Apr
10

Five Ways to Prepare Your Business for a Ransomware Attack

Five Ways to Prepare Your Business for a Ransomware Attack

April 10
By

computer screen with skull and crossbones plus a file folder with a lock on it and StorageCraft written underneathRansomware has become a hacker go-to in the world of cybercrime. Research detailed in the Cisco 2017 Annual Cybersecurity Report states that ransomware is growing at a yearly rate of 350 percent. The Ransomware Data Report, published by Cybersecurity Ventures, predicts that by 2019, ransomware will cause more than $11.5 billion in global damages and that one organization will be hit with ransomware every 14 seconds. The best way to ensure your business is protected from these increasingly common attacks is to plan ahead and employ the following tactics.

Educate your staff

The first step in preventing a ransomware attack is properly educating your employees about what ransomware is and how it infects systems. Instead of simply sending a company-wide email, dedicate an internal campaign to teaching staff about the ins and outs of ransomware. How is it spread? What does it do to your data? What are the consequences of an attack on the employee, the company, and the clients? Delve deep into a discussion so everyone understands what’s at stake if they’re not cautious.

Email filtering

Research from TrendLabs suggests 91 percent of ransomware attacks are deployed using spear phishing techniques. Therefore, choosing an email provider that doesn’t offer adequate filtering can be detrimental to the safety of your data. Choose your provider wisely and ensure proper spam filtration settings have been applied. To prevent email spoofing it’s also important to authenticate inbound email using tools like Sender Policy Framework and DomainKeys Identified Mail.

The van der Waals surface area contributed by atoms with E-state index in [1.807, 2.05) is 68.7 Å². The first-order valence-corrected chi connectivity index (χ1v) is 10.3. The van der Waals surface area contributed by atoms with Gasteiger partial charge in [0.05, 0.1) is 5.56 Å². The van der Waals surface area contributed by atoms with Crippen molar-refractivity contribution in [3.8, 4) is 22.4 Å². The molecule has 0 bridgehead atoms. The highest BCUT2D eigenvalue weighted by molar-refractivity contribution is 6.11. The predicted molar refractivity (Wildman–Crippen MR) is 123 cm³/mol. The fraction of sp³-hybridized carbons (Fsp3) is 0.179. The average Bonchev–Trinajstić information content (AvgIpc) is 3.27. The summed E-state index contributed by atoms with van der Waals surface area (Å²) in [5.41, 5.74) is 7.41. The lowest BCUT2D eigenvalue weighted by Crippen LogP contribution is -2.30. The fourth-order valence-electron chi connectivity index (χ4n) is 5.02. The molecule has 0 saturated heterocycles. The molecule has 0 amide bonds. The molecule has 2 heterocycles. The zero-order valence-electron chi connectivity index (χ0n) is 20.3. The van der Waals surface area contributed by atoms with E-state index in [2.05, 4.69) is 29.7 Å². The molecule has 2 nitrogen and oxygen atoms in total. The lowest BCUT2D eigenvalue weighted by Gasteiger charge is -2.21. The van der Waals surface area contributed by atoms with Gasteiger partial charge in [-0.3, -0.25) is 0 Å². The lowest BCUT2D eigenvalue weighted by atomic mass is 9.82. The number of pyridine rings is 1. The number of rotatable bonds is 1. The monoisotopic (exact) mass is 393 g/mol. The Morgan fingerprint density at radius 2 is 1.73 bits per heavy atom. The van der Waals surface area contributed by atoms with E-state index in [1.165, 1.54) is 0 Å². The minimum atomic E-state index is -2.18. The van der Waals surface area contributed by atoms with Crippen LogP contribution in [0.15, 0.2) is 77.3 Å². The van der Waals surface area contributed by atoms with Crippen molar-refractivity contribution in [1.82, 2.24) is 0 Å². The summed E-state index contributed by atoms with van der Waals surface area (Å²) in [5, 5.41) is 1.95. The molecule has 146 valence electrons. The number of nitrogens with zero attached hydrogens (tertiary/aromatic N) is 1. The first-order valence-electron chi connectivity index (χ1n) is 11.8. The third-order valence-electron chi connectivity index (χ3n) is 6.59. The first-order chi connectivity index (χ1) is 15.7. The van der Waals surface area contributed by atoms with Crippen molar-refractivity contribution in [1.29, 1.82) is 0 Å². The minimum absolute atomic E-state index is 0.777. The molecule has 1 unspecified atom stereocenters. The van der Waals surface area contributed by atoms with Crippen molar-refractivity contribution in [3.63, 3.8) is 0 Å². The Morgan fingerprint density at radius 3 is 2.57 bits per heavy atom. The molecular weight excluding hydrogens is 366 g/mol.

Anti-virus must be installed

No matter your budget, anti-virus software is not something you should skip or skimp on. It really is your last line of defense and will attempt to negate the opening or installation of malicious software. Ensure you and your team are vigilant updating software as well. Don’t forget about your firewalls. Configure them to block access to identified malicious IP addresses.

Manage and monitor administrative rights

Be sure that access to installation privileges remain in the hands of trained IT executives. This will disallow any end user from installing suspicious or infected software to their device.

Backup your data

An important measure to take in preventing possible downtime caused by a ransomware attack is to backup your data. If you’ve properly backed up, you’ll be able to access your data even in the unfortunate case ransomware locks you out of your systems. The StorageCraft® Recovery Solution™ includes easy-to-manage backup technology that works across Windows and Linux systems on virtual and physical machines. Backing up with StorageCraft means you can capture systems, applications, configuration settings, and services so all your bases are covered if a cyberattack should restrict access to your data. We offer the ability to schedule regular backups, so they become routine and will run discreetly even while employees are working.

Save yourself some worry by preparing for a ransomware attack before a hacker strikes. Contact us today for more information on our backup and recovery solution and how to keep your data safe.